Before The Fall by Noah Hawley was one of the hot books pushed at BEA last spring. (It was even featured on the BEA lanyard strings, which isn’t cheap.) Hawley is best known for creating and writing the FX series Fargo, but I know him from an earlier novel he wrote called The Good Father. I don’t think it got a lot of attention when it came out, but I really liked it and was intrigued when I came across Before The Fall.
Before The Fall is a thriller/mystery. A private plane takes off on a Sunday night from Martha’s Vineyard, headed to New York. The plane was chartered by a very wealthy family, the Batemans, who have two children aged 9 and 4. The Batemans invited another couple to fly back with them – a banker and his wife – and at the last minute an artist shows up for the ride, having been invited earlier that day by Mrs. Bateman. There are also three pilot/crew members and the Batemans’ bodyguard.
Eighteen minutes after the plane takes off, it crashes into the Atlantic. The only two survivors of the crash are the artist and the Bateman’s four year-old boy.
So what happened? Did the plane malfunction? Was it pilot error? Did someone purposely take the plane down? As the story teases out, we learn that both David Bateman and his banker friend had secrets to hide – did their shady business dealings have anything to do with it? And is the artist who he claims to be? What about the crew? Hawley follows each of these threads, flashing back in time to flesh out these characters’ stories, until he finally reveals what caused the fatal crash.
Overall: meh. Before The Fall kept my attention, and for that alone it wasn’t bad. I enjoyed the character development and found the backstories of these doomed passengers pretty interesting. But I had a bunch of problems with the book too. First, the character of the artist bothered me. He did and said things that made no sense and seemed so bizarre to me, yet no one else appeared to notice. Second, this book reads like a screenplay (for which the movie rights have probably already been sold, right?), which I’d forgive Hawley for if I hadn’t read The Good Father, which didn’t at all read like a screenplay. I expected more.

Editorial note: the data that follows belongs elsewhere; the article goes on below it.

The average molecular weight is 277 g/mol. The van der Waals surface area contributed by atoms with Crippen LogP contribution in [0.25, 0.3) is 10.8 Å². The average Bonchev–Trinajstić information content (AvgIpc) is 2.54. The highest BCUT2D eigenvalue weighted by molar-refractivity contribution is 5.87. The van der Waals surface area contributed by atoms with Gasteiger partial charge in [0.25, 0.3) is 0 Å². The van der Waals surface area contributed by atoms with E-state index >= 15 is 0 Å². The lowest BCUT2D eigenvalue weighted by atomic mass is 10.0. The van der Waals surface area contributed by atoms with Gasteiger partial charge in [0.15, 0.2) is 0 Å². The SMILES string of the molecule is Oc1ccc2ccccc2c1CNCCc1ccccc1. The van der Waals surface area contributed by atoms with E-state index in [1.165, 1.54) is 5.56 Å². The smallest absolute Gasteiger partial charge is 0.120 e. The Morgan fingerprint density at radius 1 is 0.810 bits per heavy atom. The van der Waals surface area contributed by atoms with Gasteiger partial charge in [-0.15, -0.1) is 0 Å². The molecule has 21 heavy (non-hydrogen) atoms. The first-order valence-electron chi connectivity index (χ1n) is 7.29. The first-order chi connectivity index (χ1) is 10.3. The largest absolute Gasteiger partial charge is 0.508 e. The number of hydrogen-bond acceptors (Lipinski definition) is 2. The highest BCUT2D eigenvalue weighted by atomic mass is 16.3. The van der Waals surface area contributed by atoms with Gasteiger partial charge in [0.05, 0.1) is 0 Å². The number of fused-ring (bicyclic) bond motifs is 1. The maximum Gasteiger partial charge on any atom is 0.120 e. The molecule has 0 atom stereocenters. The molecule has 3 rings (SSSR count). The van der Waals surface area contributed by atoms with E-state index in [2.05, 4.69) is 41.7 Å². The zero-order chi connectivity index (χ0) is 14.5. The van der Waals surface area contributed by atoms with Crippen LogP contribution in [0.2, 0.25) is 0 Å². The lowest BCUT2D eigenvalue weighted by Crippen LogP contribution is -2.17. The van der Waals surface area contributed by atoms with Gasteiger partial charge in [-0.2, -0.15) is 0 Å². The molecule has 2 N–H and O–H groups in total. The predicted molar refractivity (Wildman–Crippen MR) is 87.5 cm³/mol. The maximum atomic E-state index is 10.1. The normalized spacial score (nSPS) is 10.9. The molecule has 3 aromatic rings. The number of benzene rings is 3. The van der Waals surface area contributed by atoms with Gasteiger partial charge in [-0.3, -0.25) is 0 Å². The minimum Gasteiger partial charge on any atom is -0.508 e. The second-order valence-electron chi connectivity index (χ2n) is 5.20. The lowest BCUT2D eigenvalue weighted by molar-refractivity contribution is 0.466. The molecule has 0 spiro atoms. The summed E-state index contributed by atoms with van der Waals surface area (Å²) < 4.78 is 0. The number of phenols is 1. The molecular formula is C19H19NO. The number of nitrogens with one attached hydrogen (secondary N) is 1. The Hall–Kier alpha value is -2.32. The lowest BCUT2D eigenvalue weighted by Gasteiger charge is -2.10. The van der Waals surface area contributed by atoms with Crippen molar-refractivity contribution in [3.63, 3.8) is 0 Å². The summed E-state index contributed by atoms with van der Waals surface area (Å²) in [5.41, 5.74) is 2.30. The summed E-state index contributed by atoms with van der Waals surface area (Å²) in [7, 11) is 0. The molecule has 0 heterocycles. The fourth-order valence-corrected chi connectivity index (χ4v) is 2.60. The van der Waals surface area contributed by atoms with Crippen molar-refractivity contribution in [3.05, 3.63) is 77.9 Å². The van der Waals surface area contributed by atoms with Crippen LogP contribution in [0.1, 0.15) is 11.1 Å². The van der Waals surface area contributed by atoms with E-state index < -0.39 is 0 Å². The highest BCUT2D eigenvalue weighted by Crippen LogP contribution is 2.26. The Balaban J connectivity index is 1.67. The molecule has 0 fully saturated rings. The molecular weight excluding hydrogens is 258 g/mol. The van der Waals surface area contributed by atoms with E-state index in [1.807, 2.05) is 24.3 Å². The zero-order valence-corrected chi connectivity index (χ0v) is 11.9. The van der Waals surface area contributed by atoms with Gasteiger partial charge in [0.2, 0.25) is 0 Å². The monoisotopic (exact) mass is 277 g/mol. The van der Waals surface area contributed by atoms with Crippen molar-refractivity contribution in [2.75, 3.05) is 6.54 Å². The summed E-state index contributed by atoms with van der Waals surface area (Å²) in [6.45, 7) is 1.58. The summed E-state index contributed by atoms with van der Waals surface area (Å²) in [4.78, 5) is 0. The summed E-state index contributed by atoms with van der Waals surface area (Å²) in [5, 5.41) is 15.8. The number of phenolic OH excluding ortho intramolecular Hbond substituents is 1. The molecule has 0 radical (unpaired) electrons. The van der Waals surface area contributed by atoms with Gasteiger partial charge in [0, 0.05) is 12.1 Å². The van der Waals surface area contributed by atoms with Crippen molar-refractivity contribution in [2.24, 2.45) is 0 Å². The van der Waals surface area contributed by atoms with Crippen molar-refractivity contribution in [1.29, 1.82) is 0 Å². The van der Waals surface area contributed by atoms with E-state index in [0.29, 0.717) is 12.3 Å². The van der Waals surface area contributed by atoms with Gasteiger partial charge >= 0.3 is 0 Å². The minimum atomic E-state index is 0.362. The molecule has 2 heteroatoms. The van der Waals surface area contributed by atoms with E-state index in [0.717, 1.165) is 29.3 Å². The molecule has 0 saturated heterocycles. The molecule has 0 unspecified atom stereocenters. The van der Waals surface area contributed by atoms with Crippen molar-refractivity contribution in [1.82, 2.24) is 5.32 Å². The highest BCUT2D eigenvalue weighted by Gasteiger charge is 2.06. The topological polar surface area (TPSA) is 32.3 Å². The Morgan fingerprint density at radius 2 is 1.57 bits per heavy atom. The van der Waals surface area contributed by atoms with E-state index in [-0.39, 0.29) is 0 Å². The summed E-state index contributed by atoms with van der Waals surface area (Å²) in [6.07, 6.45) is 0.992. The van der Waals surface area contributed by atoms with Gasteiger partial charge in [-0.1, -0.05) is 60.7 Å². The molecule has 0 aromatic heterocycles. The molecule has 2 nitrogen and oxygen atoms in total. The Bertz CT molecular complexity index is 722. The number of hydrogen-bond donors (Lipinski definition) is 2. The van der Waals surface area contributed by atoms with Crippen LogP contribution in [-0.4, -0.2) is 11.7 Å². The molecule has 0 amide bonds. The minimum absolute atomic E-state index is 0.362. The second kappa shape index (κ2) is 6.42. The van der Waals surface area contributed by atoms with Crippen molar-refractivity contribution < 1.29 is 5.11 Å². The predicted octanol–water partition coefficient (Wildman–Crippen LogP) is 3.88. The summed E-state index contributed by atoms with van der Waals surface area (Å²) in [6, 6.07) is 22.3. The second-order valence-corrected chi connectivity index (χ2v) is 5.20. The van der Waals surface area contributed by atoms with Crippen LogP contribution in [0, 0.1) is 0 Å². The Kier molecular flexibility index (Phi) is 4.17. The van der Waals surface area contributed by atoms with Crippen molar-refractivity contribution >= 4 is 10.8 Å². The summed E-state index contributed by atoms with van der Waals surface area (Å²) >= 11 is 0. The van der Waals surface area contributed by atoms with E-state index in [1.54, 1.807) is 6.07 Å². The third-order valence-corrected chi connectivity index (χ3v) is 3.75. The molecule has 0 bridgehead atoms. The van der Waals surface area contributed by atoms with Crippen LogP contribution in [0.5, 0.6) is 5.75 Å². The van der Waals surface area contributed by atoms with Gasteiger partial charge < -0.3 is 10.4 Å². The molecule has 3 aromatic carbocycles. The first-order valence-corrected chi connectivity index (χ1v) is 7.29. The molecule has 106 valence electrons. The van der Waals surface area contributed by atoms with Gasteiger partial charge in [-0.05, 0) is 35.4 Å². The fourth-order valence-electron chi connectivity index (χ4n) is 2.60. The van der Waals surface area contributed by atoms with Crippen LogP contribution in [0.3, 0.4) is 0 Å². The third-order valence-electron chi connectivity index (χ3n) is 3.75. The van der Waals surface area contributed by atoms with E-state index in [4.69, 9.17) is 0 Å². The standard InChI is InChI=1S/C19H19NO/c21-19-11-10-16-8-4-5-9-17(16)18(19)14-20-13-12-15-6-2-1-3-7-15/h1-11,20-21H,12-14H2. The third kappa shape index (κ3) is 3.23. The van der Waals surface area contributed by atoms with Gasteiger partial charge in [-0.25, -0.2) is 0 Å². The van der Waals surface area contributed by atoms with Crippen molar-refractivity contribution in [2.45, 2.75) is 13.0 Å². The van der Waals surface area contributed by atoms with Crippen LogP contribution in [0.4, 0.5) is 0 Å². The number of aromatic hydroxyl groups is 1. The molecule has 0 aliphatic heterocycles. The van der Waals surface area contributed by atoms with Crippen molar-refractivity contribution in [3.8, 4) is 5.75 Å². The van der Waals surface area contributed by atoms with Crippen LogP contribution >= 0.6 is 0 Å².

There are also little inconsistencies and impossibilities throughout the book that I found distracting. The plane took off after 10 on a Sunday night, and a Red Sox game was on, which is pretty unlikely unless it was in extra innings (it wasn’t). At one point the artist gave the boy a pen that he had had since he was a little boy, which made no sense because the artist swam to shore after the crash and his bag was not recovered, nor had he returned home since the accident. People talked on landline phones with long stretchy cords (seriously?). Just sloppy.
The ending was underwhelming too. I can think of like 5 other more satisfying explanations for the plane crash.
I’m glad I read Before The Fall because I was curious about it, and it was an engrossing vacation read. But in the end it left me cold. Proceed at your own peril.